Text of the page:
In Shakespeare's As You Like It 2.4, Rosalind, Celia, and Touchstone enter a vacant stage. However, all it takes is Rosalind's assertion, "Well, this is the forest of Arden," for the audience to understand that the travelers have reached their destination; a thicket of noble trees, dappled sun, and birdsong bursts from these seven words.
On the most basic level, dialogue is responsible for "creating" the theatrical diegesis, the fictional world of the narrative. Ericka FisherLichte has pointed out how plays use dialogue to delineate their surroundings:
If the stage is an empty space that the actor states is a forest and subsequently refers to as a palace, a room, or a dungeon, then this empty space becomes the forest, palace, room, or dungeon in the eyes of the audience. If the actor's words refer to nonexistent objects as if these nevertheless existed, then they do in fact exist for the audience. If, in the actor's words, dusk draws in and the sound of the nightingale and the songs of farmers returning from the fields are to be heard, then all of this can still be seen and heard by the audience.2
* For better or ill, these categories are my own, derived from a witches' brew of numerous influences. The principal ingredient is narrative theory, particularly the works of Roland Barthes, David Bordwell, Seymour Chatman, and Gérard Genette. I've also profited from the work of drama theorists such as Manfred Pfister and Ericka Fisher-Lichte.
Because of their ability to photograph the physical world, films rarely need to rely upon dialogue to the same extent; why use "verbal" scenery when the camera can take you to any natural setting, or the Hollywood Dream Factory can sumptuously fabricate any locale? The catch is that although the camera can take us anywhere, identifying the location is trickier. As Roland Barthes argues, all visual images are polysemous; their meaning must be anchored by resort to verbal signs3 (which is why paintings are given titles, photographs, captions, and tourist postcards, geographical labels). One city skyline, one mountain region, one medieval castle looks very much like another unless its specificity is identified by some means. One popular cinematic strategy is to resort to the language of familiar iconography: the Golden Gate Bridge means "San Francisco," the Eiffel Tower, "Paris." Other methods include utilizing superimposed printed captions—"Phoenix, Arizona" in Psycho (1960)—or conveniently placed diegetic signs. (Julie Salamon's record of the filming of Bonfire of the Vanities  reveals Brian De Palma's insistence upon the size of a street sign reading "Alternate Route Manhattan.")4 Yet, in addition to such methods, films use dialogue to identify the diegetic world. That flat farmland could have been anywhere— Oklahoma, Texas, Nebraska—but when Dorothy says, "Toto, I don't think that we're in Kansas anymore," it becomes Kansas. Moreover, this process of verbal identification works, not only for major locations, but for all the characters' movements in time and space throughout a film—the dialogue continually reorients the viewer through what David Bordwell calls "dialogue hooks" (e.g., "Shall we go to lunch?" followed by a long shot of a cafe).5 For instance, in Dorothy Arzner's Dance, Girl, Dance (1940), a reporter calls Elena Harris with the news about Tiger Lily's marriage to Jimmy Harris and the brawl with Judy:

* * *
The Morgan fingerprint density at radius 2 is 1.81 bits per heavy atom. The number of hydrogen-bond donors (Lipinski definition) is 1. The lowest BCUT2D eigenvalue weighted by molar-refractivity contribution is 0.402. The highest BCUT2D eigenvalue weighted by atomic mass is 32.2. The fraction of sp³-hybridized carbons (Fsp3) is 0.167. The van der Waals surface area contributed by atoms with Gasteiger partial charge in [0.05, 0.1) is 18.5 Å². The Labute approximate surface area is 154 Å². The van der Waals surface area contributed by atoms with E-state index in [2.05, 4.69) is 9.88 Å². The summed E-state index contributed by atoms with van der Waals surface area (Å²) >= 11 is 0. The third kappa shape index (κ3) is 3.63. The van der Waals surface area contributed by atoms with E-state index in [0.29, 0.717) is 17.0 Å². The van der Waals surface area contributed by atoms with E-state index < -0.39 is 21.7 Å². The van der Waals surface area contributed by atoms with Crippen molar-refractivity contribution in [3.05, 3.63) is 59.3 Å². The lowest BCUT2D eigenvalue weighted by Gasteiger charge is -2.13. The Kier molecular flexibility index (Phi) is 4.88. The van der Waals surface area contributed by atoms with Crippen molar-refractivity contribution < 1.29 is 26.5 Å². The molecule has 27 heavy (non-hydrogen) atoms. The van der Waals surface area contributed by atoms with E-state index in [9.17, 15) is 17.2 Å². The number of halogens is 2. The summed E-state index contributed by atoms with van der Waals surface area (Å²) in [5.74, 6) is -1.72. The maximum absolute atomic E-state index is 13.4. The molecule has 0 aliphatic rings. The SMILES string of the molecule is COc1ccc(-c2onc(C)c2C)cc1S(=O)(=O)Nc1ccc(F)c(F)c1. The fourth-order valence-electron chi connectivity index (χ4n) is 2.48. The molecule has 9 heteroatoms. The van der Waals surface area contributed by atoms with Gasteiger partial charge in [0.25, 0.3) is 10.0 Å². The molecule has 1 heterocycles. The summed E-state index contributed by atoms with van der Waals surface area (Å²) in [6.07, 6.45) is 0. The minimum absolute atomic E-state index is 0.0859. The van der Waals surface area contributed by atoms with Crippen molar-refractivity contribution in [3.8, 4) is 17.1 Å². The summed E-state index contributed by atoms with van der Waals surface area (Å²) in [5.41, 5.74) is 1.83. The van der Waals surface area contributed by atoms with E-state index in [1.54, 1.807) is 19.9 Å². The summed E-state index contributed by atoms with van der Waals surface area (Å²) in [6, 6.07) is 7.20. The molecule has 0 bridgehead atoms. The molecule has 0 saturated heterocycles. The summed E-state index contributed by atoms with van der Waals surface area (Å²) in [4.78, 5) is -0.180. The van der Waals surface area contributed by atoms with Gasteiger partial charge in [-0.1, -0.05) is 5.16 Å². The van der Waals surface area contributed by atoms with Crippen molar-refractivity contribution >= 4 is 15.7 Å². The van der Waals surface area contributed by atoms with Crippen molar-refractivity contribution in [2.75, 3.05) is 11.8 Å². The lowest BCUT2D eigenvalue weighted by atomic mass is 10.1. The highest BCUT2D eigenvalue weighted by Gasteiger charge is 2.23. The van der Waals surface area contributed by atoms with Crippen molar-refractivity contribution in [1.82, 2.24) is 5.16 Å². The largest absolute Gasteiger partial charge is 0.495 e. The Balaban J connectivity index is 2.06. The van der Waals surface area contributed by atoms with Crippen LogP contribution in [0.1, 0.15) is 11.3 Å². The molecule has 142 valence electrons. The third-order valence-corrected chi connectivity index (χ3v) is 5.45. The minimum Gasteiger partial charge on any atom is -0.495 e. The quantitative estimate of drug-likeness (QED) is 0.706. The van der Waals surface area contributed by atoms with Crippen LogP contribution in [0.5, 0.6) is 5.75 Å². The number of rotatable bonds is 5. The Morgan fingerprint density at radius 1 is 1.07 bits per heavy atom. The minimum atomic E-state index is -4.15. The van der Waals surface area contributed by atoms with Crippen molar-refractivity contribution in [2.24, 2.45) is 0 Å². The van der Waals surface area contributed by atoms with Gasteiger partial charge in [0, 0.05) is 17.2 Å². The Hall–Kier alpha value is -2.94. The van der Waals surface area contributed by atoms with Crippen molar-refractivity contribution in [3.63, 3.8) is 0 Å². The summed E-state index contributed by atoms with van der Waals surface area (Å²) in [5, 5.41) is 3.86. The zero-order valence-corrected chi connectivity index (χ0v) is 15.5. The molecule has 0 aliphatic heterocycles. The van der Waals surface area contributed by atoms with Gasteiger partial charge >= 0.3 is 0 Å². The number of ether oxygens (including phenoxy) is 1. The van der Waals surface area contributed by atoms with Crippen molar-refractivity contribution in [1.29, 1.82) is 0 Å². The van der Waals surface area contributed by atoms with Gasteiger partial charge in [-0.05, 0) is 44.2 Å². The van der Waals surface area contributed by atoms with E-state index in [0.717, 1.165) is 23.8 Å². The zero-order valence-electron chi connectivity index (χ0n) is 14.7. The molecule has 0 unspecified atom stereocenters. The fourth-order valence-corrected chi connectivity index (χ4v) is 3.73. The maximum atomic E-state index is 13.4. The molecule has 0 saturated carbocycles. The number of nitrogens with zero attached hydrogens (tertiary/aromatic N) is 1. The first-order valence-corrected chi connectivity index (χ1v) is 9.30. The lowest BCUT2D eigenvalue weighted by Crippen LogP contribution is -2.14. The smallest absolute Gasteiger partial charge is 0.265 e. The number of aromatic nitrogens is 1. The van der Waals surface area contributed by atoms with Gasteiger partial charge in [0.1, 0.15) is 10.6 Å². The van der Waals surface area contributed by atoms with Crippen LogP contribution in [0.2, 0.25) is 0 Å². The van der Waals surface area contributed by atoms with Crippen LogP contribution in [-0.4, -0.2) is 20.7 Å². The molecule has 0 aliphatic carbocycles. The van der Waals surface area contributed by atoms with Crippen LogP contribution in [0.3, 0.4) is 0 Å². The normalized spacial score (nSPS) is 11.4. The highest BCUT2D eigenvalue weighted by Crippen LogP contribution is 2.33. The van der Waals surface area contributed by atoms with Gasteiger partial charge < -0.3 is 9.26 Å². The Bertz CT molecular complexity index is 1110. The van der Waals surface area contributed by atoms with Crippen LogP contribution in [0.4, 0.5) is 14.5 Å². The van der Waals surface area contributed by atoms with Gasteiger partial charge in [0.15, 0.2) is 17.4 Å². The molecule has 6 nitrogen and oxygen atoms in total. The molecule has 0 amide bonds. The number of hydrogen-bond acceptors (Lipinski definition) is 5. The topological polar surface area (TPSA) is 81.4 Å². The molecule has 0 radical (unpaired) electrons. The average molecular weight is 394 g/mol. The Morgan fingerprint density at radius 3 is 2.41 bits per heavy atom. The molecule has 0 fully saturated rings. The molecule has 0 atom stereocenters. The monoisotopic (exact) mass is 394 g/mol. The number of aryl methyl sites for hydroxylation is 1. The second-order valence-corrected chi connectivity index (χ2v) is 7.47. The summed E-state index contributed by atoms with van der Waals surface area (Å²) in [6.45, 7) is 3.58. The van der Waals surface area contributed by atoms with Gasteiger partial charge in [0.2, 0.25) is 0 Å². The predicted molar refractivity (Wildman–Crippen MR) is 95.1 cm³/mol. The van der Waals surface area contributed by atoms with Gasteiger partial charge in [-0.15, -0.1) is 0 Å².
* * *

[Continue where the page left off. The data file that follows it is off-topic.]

elena: Mr. Harris's marriage has nothing whatever to do with me. reporter: They're in the Night Court now. Don't you want to make a statement?
elena: I'm not interested. I don't care who's where and I'm not making any statements. (Slams down the phone, then picks it up again.) Where in the blazes is the Night Court?
The next shot is a wipe to a courtroom scene, which the viewer "naturally" infers is the Night Court just discussed.